At one o’clock, I asked the neighbors if they’d mind turning the music down. The boy eyed me suspiciously from the pool. People who go to bed early might be serial killers. The music stopped and the sounds of the waves filled the air. I felt my shoulders relax a fraction.
I got back into bed. The waves shushed, shushed over the rocks beneath our artificial rainstorm. Tim pulled the blanket up over his shoulder and sighed. The kids shifted in their bed and went still.
I drifted along the watery modulations into sleep. In the far distance, a shift in pitch lifted away from the ambient sounds and distinguished itself. A buzz. I swatted at a non-existent insect. Then I recognized the sound of an engine, growing louder. I glanced over at the kids. The curtains by their bed brightened into a polygon of moving light. It was an approaching car that sounded like a freight train bearing down on us. I braced for the car to come through the wall.
“This is the worst,” Faith said. Because the bed was lumpy or because the room was one step up from a cardboard box on the highway, I didn’t know.
In the morning, I slipped out onto the patio into some much-needed sunlight and watched the ocean change from murky black to navy blue. My mood softened in the sunshine and vivid colors and briny air. The motel wasn’t so bad.
The toilet in our room flushed, followed by the bathroom faucet. A few seconds later, I heard a rush of water under my feet and decided that the pipe must run beneath the patio. Then I heard a splash. I peered over the edge of the patio and found an open PVC pipe spilling a happy little waterfall onto the rocks. The trickle zig-zagged past a disintegrating diaper to the slime-covered rocks at the ocean’s edge.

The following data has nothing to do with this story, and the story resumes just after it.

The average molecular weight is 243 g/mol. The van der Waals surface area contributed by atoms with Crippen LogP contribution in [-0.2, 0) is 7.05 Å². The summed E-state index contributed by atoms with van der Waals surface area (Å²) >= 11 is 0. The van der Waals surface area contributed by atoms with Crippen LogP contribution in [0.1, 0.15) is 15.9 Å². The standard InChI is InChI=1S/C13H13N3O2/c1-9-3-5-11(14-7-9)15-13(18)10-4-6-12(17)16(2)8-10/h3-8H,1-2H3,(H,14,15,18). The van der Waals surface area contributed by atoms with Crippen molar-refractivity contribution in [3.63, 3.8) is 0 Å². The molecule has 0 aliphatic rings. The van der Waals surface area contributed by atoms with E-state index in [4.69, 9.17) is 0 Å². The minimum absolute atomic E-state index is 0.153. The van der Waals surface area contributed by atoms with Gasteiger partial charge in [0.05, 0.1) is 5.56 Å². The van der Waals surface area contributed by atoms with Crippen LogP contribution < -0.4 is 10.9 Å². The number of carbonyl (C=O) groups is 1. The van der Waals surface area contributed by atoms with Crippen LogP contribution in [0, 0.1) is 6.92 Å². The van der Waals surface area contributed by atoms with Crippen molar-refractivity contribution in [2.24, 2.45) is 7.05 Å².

At least it hadn’t been the menacing location I feared it would be the night before. I settled back into my chair and soaked in the sounds of nature: the flush of the toilet as another Connors awoke, the trickle and splash of mystery liquid on sea rocks, and the restless waves.
At checkout time, my neighbor was packing up her car. She asked me how our night was. As we chatted, she suddenly grabbed me by the shoulder and pulled me away from the road. A car rocketed past at Mach 2.
“You gotta be careful around here,” she said. “It’s dangerous.”
If you don’t mind the possibility of a pool party quite literally beneath your bedroom window, of getting hit by a car in your sleep, of a little wastewater draining into the sea, or of the permanent smear on your decision-making reputation, the Discovery Inn on Ocean Drive in Arecibo is a solid choice. Where else can you get an ocean-front property from $109 per night?
Our room came equipped with two double beds, Wi-Fi, free parking, TV, a kitchenette with fridge, burner and dishes. Not a good place for a swim but there is a small beach just up the street. And a good location for visiting Cueva-del-Indio. Pack in some food, nearby restaurants were scarce.
The Projects Progress Report